Skip to content
data breach
5 min read

How to Prevent and Survive A Data Breach

Data breaches require a team response. Many organizations consider themselves prepared for a data breach if their Chief Information Officer (CIO), Chief Technology Officer (CTO), or Chief Security Officer (CSO) feels prepared to handle a cyberattack. Unfortunately, they’re wrong. Preparing your company for a data breach requires the entire executive team’s effort. 

Data breaches don't just put your data at risk; they have contractual implications and can directly affect your company's bottom line. That means the Chief Legal Officer (CLO), Chief Financial Officer (CFO), and virtually every other executive have a role in decreasing the likelihood and mitigating the impact of a data breach. Two-part blog series, we'll outline the three steps an executive team should take to prevent and survive a data breach. 

Step 1: Listen to the Experts

Most data breach planning fails in the execution, not the planning. The advice of experts -- even the companies' CIO or CSO -- simply isn't supported and embraced. In some cases, the c-suite actively undermines data breach preparation.

For example, the single best way to avoid a data breach is to employ the principle of least privilege, which means limiting access to sensitive data only to those persons who need that access to do their jobs. The fewer people who can legitimately access data, the fewer persons that can accidentally or maliciously breach your data's security. 

While, in theory, a CEO or company President should have access to "everything" as the highest-ranking officer of the business, few CEOs need unfettered access to secure servers or databases. Only those technical and security personnel who work with sensitive data need to access it. The full executive team can help ensure the principle of least privilege is enforced by leading through example and denying themselves unnecessary access privileges.

Similarly, social engineering attacks focus on compromising individuals in your organization rather than your software. People are easier to fool than software. The executive suite can decrease social engineering vulnerabilities by funding comprehensive modern security training for all employees and taking those security courses themselves.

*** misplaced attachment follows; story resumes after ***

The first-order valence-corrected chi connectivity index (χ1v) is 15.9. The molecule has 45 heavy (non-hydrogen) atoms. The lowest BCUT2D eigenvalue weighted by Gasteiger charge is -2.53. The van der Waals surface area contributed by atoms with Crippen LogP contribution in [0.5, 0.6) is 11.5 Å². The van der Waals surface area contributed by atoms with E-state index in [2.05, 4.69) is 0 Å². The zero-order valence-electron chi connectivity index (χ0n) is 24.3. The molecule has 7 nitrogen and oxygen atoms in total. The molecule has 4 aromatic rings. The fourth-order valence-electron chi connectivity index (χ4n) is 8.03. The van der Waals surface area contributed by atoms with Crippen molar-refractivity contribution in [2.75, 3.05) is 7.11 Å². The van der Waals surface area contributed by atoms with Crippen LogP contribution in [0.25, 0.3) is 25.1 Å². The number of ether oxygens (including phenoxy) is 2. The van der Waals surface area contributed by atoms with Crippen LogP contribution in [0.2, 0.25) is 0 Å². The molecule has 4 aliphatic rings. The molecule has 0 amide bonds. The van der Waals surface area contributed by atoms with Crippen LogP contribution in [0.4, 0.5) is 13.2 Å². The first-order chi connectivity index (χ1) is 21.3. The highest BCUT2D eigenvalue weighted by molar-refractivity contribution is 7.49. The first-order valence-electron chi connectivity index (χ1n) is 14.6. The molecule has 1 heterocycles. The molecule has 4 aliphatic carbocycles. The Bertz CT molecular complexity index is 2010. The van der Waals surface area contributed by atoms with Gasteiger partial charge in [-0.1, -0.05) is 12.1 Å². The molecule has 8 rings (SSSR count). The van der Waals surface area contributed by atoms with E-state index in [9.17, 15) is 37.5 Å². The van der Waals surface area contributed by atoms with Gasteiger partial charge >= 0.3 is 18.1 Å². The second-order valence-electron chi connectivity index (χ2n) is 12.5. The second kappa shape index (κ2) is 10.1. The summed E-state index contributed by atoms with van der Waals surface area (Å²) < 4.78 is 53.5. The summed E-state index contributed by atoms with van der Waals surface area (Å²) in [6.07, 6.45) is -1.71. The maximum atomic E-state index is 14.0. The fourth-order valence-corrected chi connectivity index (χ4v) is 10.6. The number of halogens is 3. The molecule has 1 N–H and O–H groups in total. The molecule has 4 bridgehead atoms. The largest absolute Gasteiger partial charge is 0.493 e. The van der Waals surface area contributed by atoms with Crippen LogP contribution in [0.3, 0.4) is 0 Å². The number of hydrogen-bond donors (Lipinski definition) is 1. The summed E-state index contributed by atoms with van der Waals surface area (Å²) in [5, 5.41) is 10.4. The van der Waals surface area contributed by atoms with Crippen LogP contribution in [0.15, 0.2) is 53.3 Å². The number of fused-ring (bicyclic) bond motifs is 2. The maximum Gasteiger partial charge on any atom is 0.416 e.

Budgeting for good security and leading by example is the first and most important step the executive team can take in preventing data breaches.

New call-to-action

Step 2: Be Proactive

Despite doing everything in your power to prevent a data breach, the odds are that, eventually, an appreciable cyberattack will succeed against your organization. A strong executive team has plans in place to respond to a data breach before it happens so you aren't scrambling during a crisis. A smart c-suite has proactively prepared the next steps and a good policy.

Your CIO or CSO likely already has contingencies in place to assess the scope and damage of a cyberattack, identify the technical vulnerabilities that led to it, and close the gaps in your defense perimeter. Your financial and legal teams need to be similarly prepared.

Your legal agreements likely include clauses that stipulate if and how soon customers, partners, and regulators need to be notified in the event of a data breach. Those deadlines, ordered by notification period and penalties for non-compliance, should be ready for use by your technology staff, so they can prioritize which accounts to investigate and secure first.

Similarly, your customer service team should have a communications plan in place before a data breach and should prioritize their outreach based on who is contractually guaranteed to be notified first.

Above all, your finance team should have a clear model of compensation owed to customers and partners in the event of a data breach so that the full fiscal impact can be quickly assessed, and any payouts or service credits can be issued in a timely, contractually mandated fashion.

All of this work should be done before a data breach happens, not in the mad scramble that follows an unexpected cyber assault. Next week, we’ll be back with the final step in preparation: how to write smarter contracts. Can’t wait? Download the full guide here

avatar
Alyssa Verzino is a Content Marketing Manager at LinkSquares.